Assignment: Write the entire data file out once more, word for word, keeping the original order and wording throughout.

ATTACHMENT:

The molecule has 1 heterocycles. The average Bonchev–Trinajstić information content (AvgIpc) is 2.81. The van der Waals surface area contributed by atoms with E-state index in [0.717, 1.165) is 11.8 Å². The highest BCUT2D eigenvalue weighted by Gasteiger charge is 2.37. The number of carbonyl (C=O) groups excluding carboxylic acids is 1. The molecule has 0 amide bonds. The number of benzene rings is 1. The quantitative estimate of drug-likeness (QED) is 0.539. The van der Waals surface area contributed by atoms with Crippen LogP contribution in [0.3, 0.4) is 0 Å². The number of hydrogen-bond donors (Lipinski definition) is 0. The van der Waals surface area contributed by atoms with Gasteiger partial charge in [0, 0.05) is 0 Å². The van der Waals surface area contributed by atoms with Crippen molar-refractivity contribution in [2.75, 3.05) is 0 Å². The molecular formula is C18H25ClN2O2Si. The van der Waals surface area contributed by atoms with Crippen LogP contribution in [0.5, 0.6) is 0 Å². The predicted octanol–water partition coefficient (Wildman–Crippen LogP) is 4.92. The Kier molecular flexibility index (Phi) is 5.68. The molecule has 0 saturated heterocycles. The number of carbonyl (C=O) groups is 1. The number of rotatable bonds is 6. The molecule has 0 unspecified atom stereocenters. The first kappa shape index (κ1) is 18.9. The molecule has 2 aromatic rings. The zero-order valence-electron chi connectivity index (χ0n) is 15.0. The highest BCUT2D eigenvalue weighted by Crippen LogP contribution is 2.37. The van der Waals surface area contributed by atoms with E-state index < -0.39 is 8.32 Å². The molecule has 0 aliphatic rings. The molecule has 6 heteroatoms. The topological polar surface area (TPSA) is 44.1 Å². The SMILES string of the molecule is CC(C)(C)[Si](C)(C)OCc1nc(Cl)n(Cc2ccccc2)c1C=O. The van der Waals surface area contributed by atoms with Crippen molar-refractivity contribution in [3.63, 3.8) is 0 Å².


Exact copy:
The molecule has 1 heterocycles. The average Bonchev–Trinajstić information content (AvgIpc) is 2.81. The van der Waals surface area contributed by atoms with E-state index in [0.717, 1.165) is 11.8 Å². The highest BCUT2D eigenvalue weighted by Gasteiger charge is 2.37. The number of carbonyl (C=O) groups excluding carboxylic acids is 1. The molecule has 0 amide bonds. The number of benzene rings is 1. The quantitative estimate of drug-likeness (QED) is 0.539. The van der Waals surface area contributed by atoms with Crippen LogP contribution in [0.3, 0.4) is 0 Å². The number of hydrogen-bond donors (Lipinski definition) is 0. The van der Waals surface area contributed by atoms with Gasteiger partial charge in [0, 0.05) is 0 Å². The van der Waals surface area contributed by atoms with Crippen molar-refractivity contribution in [2.75, 3.05) is 0 Å². The molecular formula is C18H25ClN2O2Si. The van der Waals surface area contributed by atoms with Crippen LogP contribution in [0.5, 0.6) is 0 Å². The predicted octanol–water partition coefficient (Wildman–Crippen LogP) is 4.92. The Kier molecular flexibility index (Phi) is 5.68. The molecule has 0 saturated heterocycles. The number of carbonyl (C=O) groups is 1. The number of rotatable bonds is 6. The molecule has 0 unspecified atom stereocenters. The first kappa shape index (κ1) is 18.9. The molecule has 2 aromatic rings. The zero-order valence-electron chi connectivity index (χ0n) is 15.0. The highest BCUT2D eigenvalue weighted by Crippen LogP contribution is 2.37. The van der Waals surface area contributed by atoms with E-state index < -0.39 is 8.32 Å². The molecule has 0 aliphatic rings. The molecule has 6 heteroatoms. The topological polar surface area (TPSA) is 44.1 Å². The SMILES string of the molecule is CC(C)(C)[Si](C)(C)OCc1nc(Cl)n(Cc2ccccc2)c1C=O. The van der Waals surface area contributed by atoms with Crippen molar-refractivity contribution in [3.63, 3.8) is 0 Å².